All the major players from energy companies, the Pentagon, the Federal Reserve, the DoE, the WTO, the World Bank, etc. base their energy and economic plans on keeping business as usual. But their elusive economic recovery predicting more cars, more cheap plastic goodies, and more energy intensive fast food is dependent on more of the heavily polluting fuels with an "all of the above" approach. On the basis of current trends, the DoE predicts that even two decades from now, in 2030, oil, natural gas, and coal will still make up 82% of America's primary energy supply, with 8% from nuclear power, 3% from hydropower, and only 7% from wind, solar, biomass, and other renewable sources. This madness must continue IF society insists on continuing to live our high consumptive lifestyles.

The wisest way out of this conundrum is through an "energy descent plan" such as proposed by the Transition Movement and explained in The Transition Handbook. Klare concludes "For most of us, life in the Era of Xtreme Energy will not be easy. We possess just two options for shortening this difficult era and mitigating its impact: drastically speed up the development of renewable sources of energy and greatly reduce our reliance on fossil fuels by reorganizing our lives and our civilization so that we might consume less of them in everything we do.

Thursday, 1 OCTOBER 2009, 4:00pm
City Manager's Conference Rm., City Hall 4th Floor, 6th & Massachusetts St.

The August meeting had no quorum again, so no decisions could be made. But the Task Force considered that key areas of a Lawrence Peak Oil Plan might be:
  • Food Security & Supply
  • Transportation & Land Use
  • Municipal Services/Water & Waste
  • Built Environment/Energy Delivery
  • Emergency & Medical Planning
Members chose to begin writing on these sub-sections, and the first draft of the Food Security & Supply section will be ready for the October meeting. Meetings are open to the public, and the public is encouraged to attend. And the Peak Oil Task Force web page is developing an extensive list of resources (click on "resources") including other cities' action plans such as San Francisco and Portland, videos, advocacy groups like Post Carbon Institute and Transition Boulder County, and key data and reports.

Saturday, 3 October 2009, 8:00am-5:00pm
Lakeview Middle School, 6720 NW 64th St., North KC, west of I-29

The Energy Fair and Homes Tour is sponsored by the Heartland Renewable Energy Society, the Missouri/Kansas chapter of the American Solar Energy Society (www.ases.org). Bus tours start at 8:00am, and fair exhibitions and workshops start at 9:00am. More info is available at KC Renewable Energy Fair & Sustainable Homes Tour, or by contacting Craig Wolf at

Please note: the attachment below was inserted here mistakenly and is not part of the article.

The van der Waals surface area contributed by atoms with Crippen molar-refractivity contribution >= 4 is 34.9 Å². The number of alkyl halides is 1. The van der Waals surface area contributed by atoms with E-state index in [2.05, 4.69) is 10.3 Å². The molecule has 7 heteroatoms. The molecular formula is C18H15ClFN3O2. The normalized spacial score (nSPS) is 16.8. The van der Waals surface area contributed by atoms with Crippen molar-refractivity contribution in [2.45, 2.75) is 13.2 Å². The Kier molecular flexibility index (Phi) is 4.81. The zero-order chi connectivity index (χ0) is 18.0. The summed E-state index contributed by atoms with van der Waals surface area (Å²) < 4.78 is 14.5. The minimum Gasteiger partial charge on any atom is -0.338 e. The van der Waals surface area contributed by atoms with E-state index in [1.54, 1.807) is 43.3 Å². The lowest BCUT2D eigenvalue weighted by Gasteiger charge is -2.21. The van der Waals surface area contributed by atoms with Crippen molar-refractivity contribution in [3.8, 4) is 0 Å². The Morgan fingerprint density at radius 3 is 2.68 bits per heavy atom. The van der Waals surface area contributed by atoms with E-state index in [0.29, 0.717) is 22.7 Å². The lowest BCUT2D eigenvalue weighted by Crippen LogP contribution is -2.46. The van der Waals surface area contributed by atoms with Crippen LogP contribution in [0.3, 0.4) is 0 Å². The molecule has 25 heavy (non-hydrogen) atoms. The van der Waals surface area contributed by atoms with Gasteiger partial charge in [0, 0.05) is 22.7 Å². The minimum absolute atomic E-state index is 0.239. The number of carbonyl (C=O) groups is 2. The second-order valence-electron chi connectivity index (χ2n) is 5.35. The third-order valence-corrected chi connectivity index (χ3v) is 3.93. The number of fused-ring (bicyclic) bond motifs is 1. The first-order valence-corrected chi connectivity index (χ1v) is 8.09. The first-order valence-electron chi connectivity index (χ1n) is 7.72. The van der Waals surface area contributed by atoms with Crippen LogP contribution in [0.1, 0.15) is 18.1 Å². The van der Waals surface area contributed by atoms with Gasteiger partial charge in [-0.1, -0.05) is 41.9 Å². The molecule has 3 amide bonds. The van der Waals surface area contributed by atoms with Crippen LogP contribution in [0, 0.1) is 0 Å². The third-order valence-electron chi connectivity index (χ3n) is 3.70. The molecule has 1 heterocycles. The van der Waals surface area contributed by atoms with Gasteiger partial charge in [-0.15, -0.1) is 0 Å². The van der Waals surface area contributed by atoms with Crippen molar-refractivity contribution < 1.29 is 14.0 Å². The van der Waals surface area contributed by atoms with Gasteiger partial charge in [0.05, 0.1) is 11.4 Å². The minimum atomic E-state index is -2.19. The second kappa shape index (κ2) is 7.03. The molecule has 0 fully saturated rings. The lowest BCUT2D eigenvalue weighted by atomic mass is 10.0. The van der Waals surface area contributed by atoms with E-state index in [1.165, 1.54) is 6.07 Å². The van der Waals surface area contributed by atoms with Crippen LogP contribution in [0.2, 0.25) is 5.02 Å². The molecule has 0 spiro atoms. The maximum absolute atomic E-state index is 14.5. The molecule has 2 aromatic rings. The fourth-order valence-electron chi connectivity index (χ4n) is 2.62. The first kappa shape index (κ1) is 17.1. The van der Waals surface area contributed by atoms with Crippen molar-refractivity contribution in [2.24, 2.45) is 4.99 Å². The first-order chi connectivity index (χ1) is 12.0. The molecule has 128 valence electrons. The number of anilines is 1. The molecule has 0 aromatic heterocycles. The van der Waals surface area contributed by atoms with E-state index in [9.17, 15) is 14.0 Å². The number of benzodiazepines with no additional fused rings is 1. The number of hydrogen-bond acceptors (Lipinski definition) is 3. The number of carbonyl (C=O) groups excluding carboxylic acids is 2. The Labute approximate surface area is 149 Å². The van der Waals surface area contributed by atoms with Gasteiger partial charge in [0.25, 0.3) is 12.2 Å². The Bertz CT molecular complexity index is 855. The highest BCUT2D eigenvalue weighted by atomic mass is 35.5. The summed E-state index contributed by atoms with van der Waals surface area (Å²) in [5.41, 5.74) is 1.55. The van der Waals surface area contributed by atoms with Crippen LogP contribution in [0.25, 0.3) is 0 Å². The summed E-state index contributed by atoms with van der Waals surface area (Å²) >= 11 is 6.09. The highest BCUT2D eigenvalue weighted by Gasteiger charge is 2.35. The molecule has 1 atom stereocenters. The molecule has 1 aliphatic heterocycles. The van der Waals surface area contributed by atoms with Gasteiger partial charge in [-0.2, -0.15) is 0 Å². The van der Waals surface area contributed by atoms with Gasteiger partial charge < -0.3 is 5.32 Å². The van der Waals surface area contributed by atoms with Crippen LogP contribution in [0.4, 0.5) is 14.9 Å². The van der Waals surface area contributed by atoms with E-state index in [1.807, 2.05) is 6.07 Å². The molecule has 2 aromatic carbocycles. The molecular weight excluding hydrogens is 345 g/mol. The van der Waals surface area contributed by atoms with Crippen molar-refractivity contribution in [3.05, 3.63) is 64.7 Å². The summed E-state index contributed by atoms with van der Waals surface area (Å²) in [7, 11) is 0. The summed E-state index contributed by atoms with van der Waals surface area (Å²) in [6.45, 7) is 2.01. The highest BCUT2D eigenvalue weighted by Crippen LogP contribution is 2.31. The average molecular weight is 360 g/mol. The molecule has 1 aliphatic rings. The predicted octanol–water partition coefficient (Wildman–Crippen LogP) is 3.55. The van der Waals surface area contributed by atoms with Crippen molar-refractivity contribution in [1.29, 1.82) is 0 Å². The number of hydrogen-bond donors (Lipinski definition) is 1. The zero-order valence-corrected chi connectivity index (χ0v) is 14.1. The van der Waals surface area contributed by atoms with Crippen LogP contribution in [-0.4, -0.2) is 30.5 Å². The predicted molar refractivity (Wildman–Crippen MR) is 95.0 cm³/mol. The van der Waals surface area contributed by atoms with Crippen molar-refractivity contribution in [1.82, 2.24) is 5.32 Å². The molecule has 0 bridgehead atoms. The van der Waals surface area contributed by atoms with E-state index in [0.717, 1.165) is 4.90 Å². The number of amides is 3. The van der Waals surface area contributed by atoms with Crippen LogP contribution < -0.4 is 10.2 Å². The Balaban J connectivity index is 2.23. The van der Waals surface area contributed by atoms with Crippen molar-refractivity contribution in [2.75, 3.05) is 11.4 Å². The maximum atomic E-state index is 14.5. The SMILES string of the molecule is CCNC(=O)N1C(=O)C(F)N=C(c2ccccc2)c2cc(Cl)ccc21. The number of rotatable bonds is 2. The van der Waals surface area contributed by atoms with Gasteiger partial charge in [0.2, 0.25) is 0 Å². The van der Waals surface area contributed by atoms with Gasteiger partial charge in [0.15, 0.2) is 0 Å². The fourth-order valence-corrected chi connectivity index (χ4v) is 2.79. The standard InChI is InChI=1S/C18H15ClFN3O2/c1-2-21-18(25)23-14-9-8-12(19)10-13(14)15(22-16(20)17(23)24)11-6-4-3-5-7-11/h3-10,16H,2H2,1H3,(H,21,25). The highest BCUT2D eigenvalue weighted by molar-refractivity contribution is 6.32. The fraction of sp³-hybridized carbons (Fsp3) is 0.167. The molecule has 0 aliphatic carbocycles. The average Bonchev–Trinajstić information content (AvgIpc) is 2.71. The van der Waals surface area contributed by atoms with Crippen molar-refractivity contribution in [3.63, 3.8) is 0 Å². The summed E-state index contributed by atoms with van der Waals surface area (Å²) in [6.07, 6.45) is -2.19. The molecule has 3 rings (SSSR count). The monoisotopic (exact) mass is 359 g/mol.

Thursday, 17 September 2009

Governor Arnold Schwarzenegger issued an executive order increasing the California renewable portfolio standard to 33% renewables by 2030, the highest in the nation. The order issued to the California Air Resources Board (CARB) reinforces their Global Warming Solutions Act, which has mandatory carbon caps beginning in 2012. His executive order is intended to bypass a bill passed by the Legislature mandating the same target, but which Schwarzenegger said would be too costly and would violate the U.S. constitutional commerce clause.

Schwarzenegger has long proposed that solving global warming is not about sacrifice, but about innovation. He also said that California has too great a reliance on coal and this will give a boost to the renewable energy sector, which Schwarzenegger has stated is one of the few bright spots in California’s otherwise suffering economy. According to an economic study by the University of California at Berkeley and Next 10, California’s policies will create as many as 403,000 jobs in the next 12 years and household incomes will increase by $48 billion. Read the article at Schwarzenegger Orders 33% RPS by 2020, or read the full press release.

Saturday-Sunday, 3-4 October 2009, 10:00am-6:00pm
self-guided tour of 15 participating farms, per-vehicle fee

This annual tour of sustainably run farms covers a broad range from a bee apiary to a bison ranch to a school-based CSA to wineries to market farms and the KSU Horticulture Research Center. The common thread is that these operations all are local-regional food suppliers, are as ecologically sustainable as farms can get, and acre-for-acre their specialty crops contribute more significantly to the local economy than do commodity mono-culture crops. One of the more unique is the Okanis Garden at Prairie Moon Waldorf School just east of the Lawrence Airport. More info at Kaw Valley Farm Tour 2009

Saturday-Sunday, 3-11 October 2009
The Farm EcoVillage, Summertown TN